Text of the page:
[NOTE: This post was written and published Saturday night, 48 hours before New York City was inundated. It's now getting some retrospective attention, driven in part by my subsequent criticisms of Mayor Bloomberg (which this post proves are not based on unfair 20/20 hindsight). So I've tacked on a "POST-STORM UPDATE" to the end of this post, adding context, trying to fully elucidate my position, and explaining why the fact that Bloomberg did, finally, order a belated Zone A evacuation on Sunday isn't enough to insulate him from the criticisms I made on Saturday. Please read the post-storm update before you start an argument with me about how I'm wrong, because the update most likely addresses the point you were thinking of making. Better yet, instead of arguing with me, donate to the Red Cross. I'm going to go do that now.
And now, for the original post, as written Saturday...]
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Being up in Wyoming with my older girls, away from my computer, I have limited information about Sandy right now. But from what I’m seeing on Twitter, it appears: 1) the computer models indicate that the threat of a catastrophic storm surge in New York City has increased, and is a VERY real (though, of course, not certain) threat; and 2) Mayor Bloomberg has affirmatively decided NOT to evacuate even the most low-lying areas of his vulnerable city, nor even to close the city government or schools Monday.
If I have all of that right, it makes no damn sense at all.
Bloomberg’s error here could be even worse than that of Ray Nagin, who merely delayed too long, but who at least did ultimately give the obviously necessary evacuation order. It’s also hard to square Bloomberg’s inaction with his proactive — and correct — actions in advance of Irene. Perhaps he’s now gun-shy because of ignorant hindsight 20/20 criticisms of that “unnecessary” evacuation. If so, he’s a damn fool, along with those who criticized him then for an evacuation that was fully justified by contemporaneous information.
In any case, if I lived in a “Zone A” or “Zone B” area of NYC, I’d get the hell out, tonight. (Or tomorrow, if I could easily travel by foot to my non-flood-prone destination.) It’s not even a close call. Same goes for any other location in the cone of uncertainty that’s vulnerable to a potential (not certain–it’s never certain–but realistic potential) storm surge of 6-10 feet, plus very high surf on top of that, at astronomical high tide.
If I’m missing or misunderstanding something here, let me know. (For what it’s worth, I’m seeing plenty of meteorologists on Twitter saying the same thing. They’re baffled by Bloomberg’s decision. So am I.)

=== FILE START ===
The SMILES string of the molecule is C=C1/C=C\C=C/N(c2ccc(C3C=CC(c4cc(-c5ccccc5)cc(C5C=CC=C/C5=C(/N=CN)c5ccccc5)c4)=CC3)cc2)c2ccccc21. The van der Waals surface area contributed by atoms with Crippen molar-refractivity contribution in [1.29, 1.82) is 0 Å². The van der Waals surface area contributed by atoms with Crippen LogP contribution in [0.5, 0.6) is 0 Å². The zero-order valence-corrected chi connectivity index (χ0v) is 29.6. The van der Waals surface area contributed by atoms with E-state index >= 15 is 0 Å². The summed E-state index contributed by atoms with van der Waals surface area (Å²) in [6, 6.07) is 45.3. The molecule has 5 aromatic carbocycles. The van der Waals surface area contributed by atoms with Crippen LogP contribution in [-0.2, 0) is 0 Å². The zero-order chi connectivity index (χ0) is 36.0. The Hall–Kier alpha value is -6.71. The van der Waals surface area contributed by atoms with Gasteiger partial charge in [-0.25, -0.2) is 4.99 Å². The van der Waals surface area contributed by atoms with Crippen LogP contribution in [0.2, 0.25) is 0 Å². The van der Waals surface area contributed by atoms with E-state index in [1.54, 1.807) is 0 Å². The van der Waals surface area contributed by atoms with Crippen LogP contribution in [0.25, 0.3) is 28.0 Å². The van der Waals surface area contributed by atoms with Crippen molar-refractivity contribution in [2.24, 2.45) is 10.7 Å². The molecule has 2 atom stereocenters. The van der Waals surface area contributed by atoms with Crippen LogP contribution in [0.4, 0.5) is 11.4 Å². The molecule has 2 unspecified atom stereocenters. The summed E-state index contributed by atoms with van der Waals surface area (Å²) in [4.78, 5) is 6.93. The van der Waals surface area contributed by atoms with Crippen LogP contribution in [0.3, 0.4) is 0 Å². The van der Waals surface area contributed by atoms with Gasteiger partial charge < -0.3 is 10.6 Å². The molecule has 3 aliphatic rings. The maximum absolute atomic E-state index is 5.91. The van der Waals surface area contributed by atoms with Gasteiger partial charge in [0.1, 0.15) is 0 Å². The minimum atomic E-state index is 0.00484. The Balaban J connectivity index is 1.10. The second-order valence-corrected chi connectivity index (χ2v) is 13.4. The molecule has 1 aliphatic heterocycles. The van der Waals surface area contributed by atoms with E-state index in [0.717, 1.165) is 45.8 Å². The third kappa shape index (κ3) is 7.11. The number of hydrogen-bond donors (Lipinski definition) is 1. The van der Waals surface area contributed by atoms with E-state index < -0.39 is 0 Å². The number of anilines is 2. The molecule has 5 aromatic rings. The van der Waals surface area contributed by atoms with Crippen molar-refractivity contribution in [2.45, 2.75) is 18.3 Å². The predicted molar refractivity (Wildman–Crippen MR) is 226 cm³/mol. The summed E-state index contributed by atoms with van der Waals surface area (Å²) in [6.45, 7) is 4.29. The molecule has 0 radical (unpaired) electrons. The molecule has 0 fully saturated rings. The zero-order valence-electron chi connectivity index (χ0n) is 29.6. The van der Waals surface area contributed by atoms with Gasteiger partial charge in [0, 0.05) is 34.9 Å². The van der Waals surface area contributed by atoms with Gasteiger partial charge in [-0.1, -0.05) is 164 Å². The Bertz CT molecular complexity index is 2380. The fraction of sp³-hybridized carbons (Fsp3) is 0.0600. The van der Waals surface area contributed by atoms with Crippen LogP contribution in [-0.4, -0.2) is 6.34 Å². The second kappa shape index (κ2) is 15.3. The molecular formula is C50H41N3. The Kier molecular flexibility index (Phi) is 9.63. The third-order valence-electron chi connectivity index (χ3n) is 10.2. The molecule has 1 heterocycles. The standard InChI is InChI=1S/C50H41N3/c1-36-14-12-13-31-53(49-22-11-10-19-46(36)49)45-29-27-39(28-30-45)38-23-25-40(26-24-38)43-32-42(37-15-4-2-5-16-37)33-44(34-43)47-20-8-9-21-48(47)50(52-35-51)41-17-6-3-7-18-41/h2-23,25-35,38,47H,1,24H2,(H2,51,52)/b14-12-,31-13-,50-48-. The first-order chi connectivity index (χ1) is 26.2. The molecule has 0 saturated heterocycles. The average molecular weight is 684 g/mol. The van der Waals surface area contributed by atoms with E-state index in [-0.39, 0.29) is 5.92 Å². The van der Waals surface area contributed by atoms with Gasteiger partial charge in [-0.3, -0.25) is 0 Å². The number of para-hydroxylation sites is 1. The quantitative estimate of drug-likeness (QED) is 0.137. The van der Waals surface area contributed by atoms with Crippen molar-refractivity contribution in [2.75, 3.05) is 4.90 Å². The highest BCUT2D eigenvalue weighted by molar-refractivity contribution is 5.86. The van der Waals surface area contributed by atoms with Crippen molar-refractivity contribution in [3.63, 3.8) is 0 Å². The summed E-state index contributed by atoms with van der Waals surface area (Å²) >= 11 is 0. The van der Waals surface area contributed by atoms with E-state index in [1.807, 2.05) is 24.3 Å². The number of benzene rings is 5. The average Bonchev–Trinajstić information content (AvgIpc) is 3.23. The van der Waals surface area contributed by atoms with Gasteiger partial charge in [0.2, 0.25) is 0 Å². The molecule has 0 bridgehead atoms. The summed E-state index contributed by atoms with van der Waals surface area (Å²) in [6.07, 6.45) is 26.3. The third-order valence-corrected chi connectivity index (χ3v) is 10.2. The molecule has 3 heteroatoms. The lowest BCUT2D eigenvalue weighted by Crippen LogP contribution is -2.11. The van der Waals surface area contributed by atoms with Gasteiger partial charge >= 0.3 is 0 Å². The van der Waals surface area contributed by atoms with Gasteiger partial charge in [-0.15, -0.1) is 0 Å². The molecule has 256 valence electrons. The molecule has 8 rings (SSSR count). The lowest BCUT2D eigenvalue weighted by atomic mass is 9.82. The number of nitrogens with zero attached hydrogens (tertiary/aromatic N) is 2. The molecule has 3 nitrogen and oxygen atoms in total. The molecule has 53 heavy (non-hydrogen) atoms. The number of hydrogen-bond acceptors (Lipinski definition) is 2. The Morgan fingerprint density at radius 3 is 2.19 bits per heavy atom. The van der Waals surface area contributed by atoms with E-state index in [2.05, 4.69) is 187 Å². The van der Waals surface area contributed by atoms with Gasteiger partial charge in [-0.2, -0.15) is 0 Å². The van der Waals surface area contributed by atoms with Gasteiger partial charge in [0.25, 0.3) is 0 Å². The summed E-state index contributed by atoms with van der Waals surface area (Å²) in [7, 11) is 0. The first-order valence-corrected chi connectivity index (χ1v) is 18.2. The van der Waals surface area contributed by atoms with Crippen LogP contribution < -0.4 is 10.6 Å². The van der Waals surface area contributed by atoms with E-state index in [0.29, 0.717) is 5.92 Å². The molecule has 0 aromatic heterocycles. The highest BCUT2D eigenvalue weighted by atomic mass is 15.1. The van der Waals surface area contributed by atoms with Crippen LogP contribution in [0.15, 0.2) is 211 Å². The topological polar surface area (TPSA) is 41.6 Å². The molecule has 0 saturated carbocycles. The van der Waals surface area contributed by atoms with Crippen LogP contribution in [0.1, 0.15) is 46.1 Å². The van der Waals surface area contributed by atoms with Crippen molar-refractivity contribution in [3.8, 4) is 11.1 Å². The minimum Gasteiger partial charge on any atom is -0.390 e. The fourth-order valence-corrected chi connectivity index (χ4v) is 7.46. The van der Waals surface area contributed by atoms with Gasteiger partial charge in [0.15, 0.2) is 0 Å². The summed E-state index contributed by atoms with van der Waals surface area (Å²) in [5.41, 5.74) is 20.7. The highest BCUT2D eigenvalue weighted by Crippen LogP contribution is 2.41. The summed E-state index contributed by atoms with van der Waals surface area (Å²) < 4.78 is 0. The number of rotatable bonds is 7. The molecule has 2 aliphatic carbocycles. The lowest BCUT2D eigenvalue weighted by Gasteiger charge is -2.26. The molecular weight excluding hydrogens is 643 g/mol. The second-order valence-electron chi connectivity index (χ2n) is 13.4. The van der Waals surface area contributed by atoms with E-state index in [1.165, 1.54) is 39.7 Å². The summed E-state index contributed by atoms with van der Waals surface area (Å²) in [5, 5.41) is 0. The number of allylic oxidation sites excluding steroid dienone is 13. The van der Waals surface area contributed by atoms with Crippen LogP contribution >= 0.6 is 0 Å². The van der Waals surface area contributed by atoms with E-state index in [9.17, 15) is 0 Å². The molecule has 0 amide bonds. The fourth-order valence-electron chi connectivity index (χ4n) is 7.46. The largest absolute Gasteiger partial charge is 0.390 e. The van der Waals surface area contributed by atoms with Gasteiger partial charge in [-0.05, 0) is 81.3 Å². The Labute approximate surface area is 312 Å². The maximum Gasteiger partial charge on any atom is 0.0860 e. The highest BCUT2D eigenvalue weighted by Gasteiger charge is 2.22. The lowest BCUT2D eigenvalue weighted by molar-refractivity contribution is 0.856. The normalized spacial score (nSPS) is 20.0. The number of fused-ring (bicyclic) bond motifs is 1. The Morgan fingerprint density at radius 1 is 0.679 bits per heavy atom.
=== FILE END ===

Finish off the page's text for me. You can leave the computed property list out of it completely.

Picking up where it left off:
UPDATE: I’ve now seen and read Bloomberg’s statement. It’s even worse than I thought. He said:
We are not ordering any evacuations as of this time for any parts of the city. We’re making that decision based on the nature of this storm. Although we’re expecting a large surge of water, it is not expected to be a tropical storm or hurricane-type surge. With this storm, we’ll likely see a slow pileup of water rather than a sudden surge, which is what you would expect from a hurricane, and which we saw with Irene 14 months ago.
So it will be less dangerous – but make no mistake about it, there will be a lot of water and low-lying areas will experience flooding. The City’s Departments of Transportation and Environmental Protection will be deployed throughout the city to address flooding conditions.
Let me be clear: I have literally no f***ing idea what Bloomberg is talking about. As closely as I’ve been following Sandy, I have not seen anyone else — literally not a single meteorologist or any other person — suggest that Sandy will produce a “slow pile up of water” rather than a typical “sudden” storm surge. On the contrary, AccuWeather’s Mike Smith writes:
“So it will be less dangerous.” We don’t know that to be the case. The latest barometric pressure associated with Sandy is 960 mb. It is forecast to drop to 937 mb when it is south of NYC (see posting below from 11:40pm CDT). With a pressure that low the winds and surge could be very comparable to a hurricane. It would be an all-time record low for the region, hurricane or not.
All storm surges are, in their initial stages, somewhat slow, gradual pile-ups of water … which then rapidly peak when the storm’s center moves ashore. That’s exactly what’s to be expected here. Bloomberg’s idea of a uniquely slow drip-drip-drip surge doesn’t even make logical sense, and has no scientific basis that I’ve heard anyone articulate. Is he high? Has he lost is mind? I am simply stunned and baffled by this ignorant pronouncement, which will cause people to become complacent, and thus endanger lives.
Can New Jersey please annex New York City so we can get Chris Christie in there to fix this? Good lord.
Perhaps Bloomberg is confused by the National Hurricane Center’s hotly debated nomenclature decision to not use the terms “Hurricane Warning” and “Tropical Storm Warning” north of the Virginia/North Carolina border, choosing instead to use “High Wind Warning” because they expect Sandy to transition to an extratropical storm just before landfall — even though Sandy is a hurricane now and will be bringing hurricane-like conditions to the shore. (If you can’t tell, I disagree with the decision. Almost everyone in the meteorological and weather-nerd community seems to.)
Whatever Bloomberg’s rationale, he’s just absolutely dead wrong, as noted by The Weather Channel’s Jim Cantore and Bryan Norcross (who calls Bloomberg’s press conference “incomprehensibly inexplicable”), The Wall Street Journal’s Eric Holthaus, New York Fox 5′s Nick Gregory, WeatherBell’s Ryan Maue (“Bloomberg has baffled everyone with his bizarre press conference”), and many others.
Indeed, let me quote Norcross a little more extensively, to fully explain the problem here: